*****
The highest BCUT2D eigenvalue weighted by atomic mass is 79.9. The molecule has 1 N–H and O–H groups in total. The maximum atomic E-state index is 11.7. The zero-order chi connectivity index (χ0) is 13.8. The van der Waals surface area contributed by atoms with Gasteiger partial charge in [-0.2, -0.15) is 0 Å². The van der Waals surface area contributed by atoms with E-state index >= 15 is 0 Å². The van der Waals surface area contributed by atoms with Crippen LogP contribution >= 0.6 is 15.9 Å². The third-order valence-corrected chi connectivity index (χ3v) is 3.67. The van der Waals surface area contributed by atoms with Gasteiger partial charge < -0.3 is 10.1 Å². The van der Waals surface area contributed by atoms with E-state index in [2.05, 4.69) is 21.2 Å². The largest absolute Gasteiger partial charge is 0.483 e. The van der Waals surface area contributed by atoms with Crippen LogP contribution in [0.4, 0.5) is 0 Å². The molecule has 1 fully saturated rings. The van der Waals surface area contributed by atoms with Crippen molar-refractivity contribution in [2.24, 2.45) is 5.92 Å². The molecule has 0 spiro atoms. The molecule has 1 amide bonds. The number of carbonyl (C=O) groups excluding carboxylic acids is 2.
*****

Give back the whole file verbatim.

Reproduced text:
The highest BCUT2D eigenvalue weighted by atomic mass is 79.9. The molecule has 1 N–H and O–H groups in total. The maximum atomic E-state index is 11.7. The zero-order chi connectivity index (χ0) is 13.8. The van der Waals surface area contributed by atoms with Gasteiger partial charge in [-0.2, -0.15) is 0 Å². The van der Waals surface area contributed by atoms with E-state index >= 15 is 0 Å². The van der Waals surface area contributed by atoms with Crippen LogP contribution >= 0.6 is 15.9 Å². The third-order valence-corrected chi connectivity index (χ3v) is 3.67. The van der Waals surface area contributed by atoms with Gasteiger partial charge < -0.3 is 10.1 Å². The van der Waals surface area contributed by atoms with E-state index in [2.05, 4.69) is 21.2 Å². The largest absolute Gasteiger partial charge is 0.483 e. The van der Waals surface area contributed by atoms with Crippen LogP contribution in [0.4, 0.5) is 0 Å². The molecule has 1 fully saturated rings. The van der Waals surface area contributed by atoms with Crippen molar-refractivity contribution in [2.24, 2.45) is 5.92 Å². The molecule has 0 spiro atoms. The molecule has 1 amide bonds. The number of carbonyl (C=O) groups excluding carboxylic acids is 2.